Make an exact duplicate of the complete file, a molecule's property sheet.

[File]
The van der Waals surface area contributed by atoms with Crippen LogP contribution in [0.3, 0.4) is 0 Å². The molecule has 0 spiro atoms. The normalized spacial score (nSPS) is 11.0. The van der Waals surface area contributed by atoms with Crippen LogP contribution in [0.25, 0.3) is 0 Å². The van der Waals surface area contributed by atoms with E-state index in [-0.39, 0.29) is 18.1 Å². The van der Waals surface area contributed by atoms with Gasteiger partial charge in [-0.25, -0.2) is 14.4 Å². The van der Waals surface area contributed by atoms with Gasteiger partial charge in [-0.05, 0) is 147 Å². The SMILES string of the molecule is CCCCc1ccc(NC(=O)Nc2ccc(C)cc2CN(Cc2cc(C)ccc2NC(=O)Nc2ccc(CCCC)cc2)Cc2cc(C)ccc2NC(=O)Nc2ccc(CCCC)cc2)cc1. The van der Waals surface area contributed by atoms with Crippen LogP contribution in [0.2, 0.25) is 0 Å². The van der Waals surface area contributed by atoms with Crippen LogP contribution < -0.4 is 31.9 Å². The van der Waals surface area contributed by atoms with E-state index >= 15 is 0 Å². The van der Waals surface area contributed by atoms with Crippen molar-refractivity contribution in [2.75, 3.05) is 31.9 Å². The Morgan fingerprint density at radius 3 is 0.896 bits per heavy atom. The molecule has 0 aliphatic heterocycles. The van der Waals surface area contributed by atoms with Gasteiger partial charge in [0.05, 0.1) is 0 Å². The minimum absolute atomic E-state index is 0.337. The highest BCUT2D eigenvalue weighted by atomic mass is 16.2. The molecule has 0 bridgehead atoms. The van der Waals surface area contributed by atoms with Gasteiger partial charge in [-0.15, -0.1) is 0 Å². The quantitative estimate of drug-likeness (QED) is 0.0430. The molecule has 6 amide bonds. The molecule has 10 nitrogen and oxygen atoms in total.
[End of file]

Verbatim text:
The van der Waals surface area contributed by atoms with Crippen LogP contribution in [0.3, 0.4) is 0 Å². The molecule has 0 spiro atoms. The normalized spacial score (nSPS) is 11.0. The van der Waals surface area contributed by atoms with Crippen LogP contribution in [0.25, 0.3) is 0 Å². The van der Waals surface area contributed by atoms with E-state index in [-0.39, 0.29) is 18.1 Å². The van der Waals surface area contributed by atoms with Gasteiger partial charge in [-0.25, -0.2) is 14.4 Å². The van der Waals surface area contributed by atoms with Gasteiger partial charge in [-0.05, 0) is 147 Å². The SMILES string of the molecule is CCCCc1ccc(NC(=O)Nc2ccc(C)cc2CN(Cc2cc(C)ccc2NC(=O)Nc2ccc(CCCC)cc2)Cc2cc(C)ccc2NC(=O)Nc2ccc(CCCC)cc2)cc1. The van der Waals surface area contributed by atoms with Crippen LogP contribution in [0.2, 0.25) is 0 Å². The van der Waals surface area contributed by atoms with Crippen LogP contribution < -0.4 is 31.9 Å². The van der Waals surface area contributed by atoms with E-state index >= 15 is 0 Å². The van der Waals surface area contributed by atoms with Crippen molar-refractivity contribution in [2.75, 3.05) is 31.9 Å². The Morgan fingerprint density at radius 3 is 0.896 bits per heavy atom. The molecule has 0 aliphatic heterocycles. The van der Waals surface area contributed by atoms with Gasteiger partial charge in [0.05, 0.1) is 0 Å². The minimum absolute atomic E-state index is 0.337. The highest BCUT2D eigenvalue weighted by atomic mass is 16.2. The molecule has 0 bridgehead atoms. The van der Waals surface area contributed by atoms with Gasteiger partial charge in [-0.15, -0.1) is 0 Å². The quantitative estimate of drug-likeness (QED) is 0.0430. The molecule has 6 amide bonds. The molecule has 10 nitrogen and oxygen atoms in total.